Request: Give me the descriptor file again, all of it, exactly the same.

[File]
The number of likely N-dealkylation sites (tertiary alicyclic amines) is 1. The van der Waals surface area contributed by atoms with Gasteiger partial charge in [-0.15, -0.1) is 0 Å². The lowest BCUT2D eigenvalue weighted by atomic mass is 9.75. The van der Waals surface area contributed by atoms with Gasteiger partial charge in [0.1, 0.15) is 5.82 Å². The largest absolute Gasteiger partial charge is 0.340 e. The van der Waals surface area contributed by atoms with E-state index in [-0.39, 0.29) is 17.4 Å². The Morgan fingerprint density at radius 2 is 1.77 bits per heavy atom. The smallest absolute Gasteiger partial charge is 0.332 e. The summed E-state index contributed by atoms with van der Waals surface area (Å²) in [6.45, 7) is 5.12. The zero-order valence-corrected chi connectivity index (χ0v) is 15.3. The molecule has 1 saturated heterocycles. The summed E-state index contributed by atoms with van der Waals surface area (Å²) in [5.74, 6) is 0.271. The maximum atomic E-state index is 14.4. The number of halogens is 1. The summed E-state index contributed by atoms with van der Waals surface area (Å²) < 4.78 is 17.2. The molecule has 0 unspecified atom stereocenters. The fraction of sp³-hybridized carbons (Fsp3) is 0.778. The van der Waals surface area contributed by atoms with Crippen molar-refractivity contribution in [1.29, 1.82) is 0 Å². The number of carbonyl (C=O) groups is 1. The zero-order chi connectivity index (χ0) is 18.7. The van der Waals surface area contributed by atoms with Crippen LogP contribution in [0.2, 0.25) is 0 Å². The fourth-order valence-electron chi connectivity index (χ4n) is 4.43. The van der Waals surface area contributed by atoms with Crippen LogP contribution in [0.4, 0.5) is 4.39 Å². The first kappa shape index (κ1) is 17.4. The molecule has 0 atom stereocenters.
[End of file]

The number of likely N-dealkylation sites (tertiary alicyclic amines) is 1. The van der Waals surface area contributed by atoms with Gasteiger partial charge in [-0.15, -0.1) is 0 Å². The lowest BCUT2D eigenvalue weighted by atomic mass is 9.75. The van der Waals surface area contributed by atoms with Gasteiger partial charge in [0.1, 0.15) is 5.82 Å². The largest absolute Gasteiger partial charge is 0.340 e. The van der Waals surface area contributed by atoms with E-state index in [-0.39, 0.29) is 17.4 Å². The Morgan fingerprint density at radius 2 is 1.77 bits per heavy atom. The smallest absolute Gasteiger partial charge is 0.332 e. The summed E-state index contributed by atoms with van der Waals surface area (Å²) in [6.45, 7) is 5.12. The zero-order valence-corrected chi connectivity index (χ0v) is 15.3. The molecule has 1 saturated heterocycles. The summed E-state index contributed by atoms with van der Waals surface area (Å²) in [5.74, 6) is 0.271. The maximum atomic E-state index is 14.4. The number of halogens is 1. The summed E-state index contributed by atoms with van der Waals surface area (Å²) < 4.78 is 17.2. The molecule has 0 unspecified atom stereocenters. The fraction of sp³-hybridized carbons (Fsp3) is 0.778. The van der Waals surface area contributed by atoms with Crippen molar-refractivity contribution in [1.29, 1.82) is 0 Å². The number of carbonyl (C=O) groups is 1. The zero-order chi connectivity index (χ0) is 18.7. The van der Waals surface area contributed by atoms with Crippen LogP contribution in [0.2, 0.25) is 0 Å². The fourth-order valence-electron chi connectivity index (χ4n) is 4.43. The van der Waals surface area contributed by atoms with Crippen LogP contribution in [0.4, 0.5) is 4.39 Å². The first kappa shape index (κ1) is 17.4. The molecule has 0 atom stereocenters.